III. M.S. Program in Electrical Engineering
The M.S. degree may fill several different objectives. It can be a terminal degree or it can focus toward preparing for the Ph.D. The M.S. degree can be research oriented or it can emphasize graduate level course work. These various objectives are possible because of a choice between preparing an M.S. thesis or an M.S. paper. Course requirements are different for the two options.
One other option available is that a student who is admitted to one program may concurrently pursue a second master's degree. Instructions and application forms are available from the graduate program staff assistant, 121 EE East. Both programs and the dean of The Graduate School must approve concurrent degree program requests.
Regardless of what options are chosen, several general requirements must be met. At least 50% of the total course credits required (excluding colloquium and research credits) must be electrical engineering courses. The student’s program shall include no more than 3 credits of individual studies (596) and only members of the Department of Electrical Engineering graduate faculty may instruct electrical engineering individual studies courses. The undergraduate independent studies course (EE 496) will not count toward the program credit requirements. At most, 9 credits taken at the 400 level may be counted toward the degree requirements, though students can and often do take credits beyond degree requirements. Students may take relevant 400-level technical courses from other graduate programs as long as they do not duplicate other course work they have taken. All students are expected to complete one credit of colloquium (EE 500) for two semesters. Degree requirements should be completed during a 6-year period.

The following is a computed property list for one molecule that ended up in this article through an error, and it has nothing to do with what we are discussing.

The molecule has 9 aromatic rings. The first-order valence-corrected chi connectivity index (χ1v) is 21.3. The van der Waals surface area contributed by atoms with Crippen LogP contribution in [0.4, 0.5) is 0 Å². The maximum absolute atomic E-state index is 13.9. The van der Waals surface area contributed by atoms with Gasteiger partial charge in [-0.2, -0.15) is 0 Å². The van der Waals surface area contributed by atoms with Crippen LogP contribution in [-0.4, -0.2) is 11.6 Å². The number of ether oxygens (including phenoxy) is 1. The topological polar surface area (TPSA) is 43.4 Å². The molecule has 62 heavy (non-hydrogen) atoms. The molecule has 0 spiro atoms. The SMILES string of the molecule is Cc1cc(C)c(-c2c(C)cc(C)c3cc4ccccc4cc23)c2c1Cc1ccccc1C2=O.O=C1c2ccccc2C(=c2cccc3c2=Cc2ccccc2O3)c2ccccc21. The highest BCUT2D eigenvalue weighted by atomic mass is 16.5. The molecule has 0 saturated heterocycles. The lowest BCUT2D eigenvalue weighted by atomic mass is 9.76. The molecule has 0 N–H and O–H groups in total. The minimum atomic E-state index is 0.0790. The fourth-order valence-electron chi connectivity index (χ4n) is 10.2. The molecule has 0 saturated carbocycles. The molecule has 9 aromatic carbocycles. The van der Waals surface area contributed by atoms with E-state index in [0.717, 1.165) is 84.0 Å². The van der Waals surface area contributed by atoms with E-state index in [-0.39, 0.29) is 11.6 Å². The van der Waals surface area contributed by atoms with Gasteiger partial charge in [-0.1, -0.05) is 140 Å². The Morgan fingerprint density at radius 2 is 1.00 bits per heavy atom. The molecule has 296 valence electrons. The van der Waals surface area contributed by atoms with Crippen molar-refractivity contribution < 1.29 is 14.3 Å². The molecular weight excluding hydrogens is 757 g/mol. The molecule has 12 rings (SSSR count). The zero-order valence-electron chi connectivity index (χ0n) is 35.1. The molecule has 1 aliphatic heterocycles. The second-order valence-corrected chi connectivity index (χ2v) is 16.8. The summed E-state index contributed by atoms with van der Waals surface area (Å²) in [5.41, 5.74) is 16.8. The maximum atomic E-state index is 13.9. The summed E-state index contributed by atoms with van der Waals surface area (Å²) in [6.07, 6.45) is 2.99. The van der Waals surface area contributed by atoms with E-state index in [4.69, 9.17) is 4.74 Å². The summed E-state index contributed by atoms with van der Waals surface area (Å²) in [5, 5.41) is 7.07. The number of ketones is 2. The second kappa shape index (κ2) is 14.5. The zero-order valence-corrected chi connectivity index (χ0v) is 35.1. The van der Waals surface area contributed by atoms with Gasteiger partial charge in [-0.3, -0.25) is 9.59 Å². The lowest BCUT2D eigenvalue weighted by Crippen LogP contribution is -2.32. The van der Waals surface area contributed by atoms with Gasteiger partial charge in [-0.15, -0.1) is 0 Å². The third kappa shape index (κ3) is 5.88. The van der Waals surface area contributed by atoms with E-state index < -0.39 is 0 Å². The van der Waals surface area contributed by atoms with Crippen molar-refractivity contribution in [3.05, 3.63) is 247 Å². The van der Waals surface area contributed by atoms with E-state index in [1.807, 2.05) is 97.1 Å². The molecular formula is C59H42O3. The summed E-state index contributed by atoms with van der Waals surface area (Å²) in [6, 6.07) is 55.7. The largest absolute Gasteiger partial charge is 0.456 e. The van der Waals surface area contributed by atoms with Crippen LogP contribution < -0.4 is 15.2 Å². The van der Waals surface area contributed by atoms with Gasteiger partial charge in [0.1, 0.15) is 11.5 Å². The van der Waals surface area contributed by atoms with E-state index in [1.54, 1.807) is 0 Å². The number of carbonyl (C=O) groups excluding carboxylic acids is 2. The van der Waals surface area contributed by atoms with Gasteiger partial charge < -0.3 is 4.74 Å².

Students who have deficiencies in the use of spoken or written English may be required to take courses in these topics in addition to the usual degree requirements.
Courses have been grouped into areas for the purpose of incorporating a breadth requirement into the M.S. program. These areas are:
- Communications, Computers, Networking, and Signal Processing
- Control and Power Systems
- Electromagnetics and Optics
- Electronics and Photonics
The most recent listing of 500-level courses by area can be found on the last page of this booklet. It should be noted that some CSE courses are included in one of the areas. Not all courses are included in the listings. Only these listed courses are acceptable for the breadth requirement. If a student wishes to satisfy the breadth requirement by taking an electrical engineering special topics course (EE 597), he/she must request approval from the graduate coordinator before the beginning of the semester in which the course is scheduled.
A. Supervision and Advising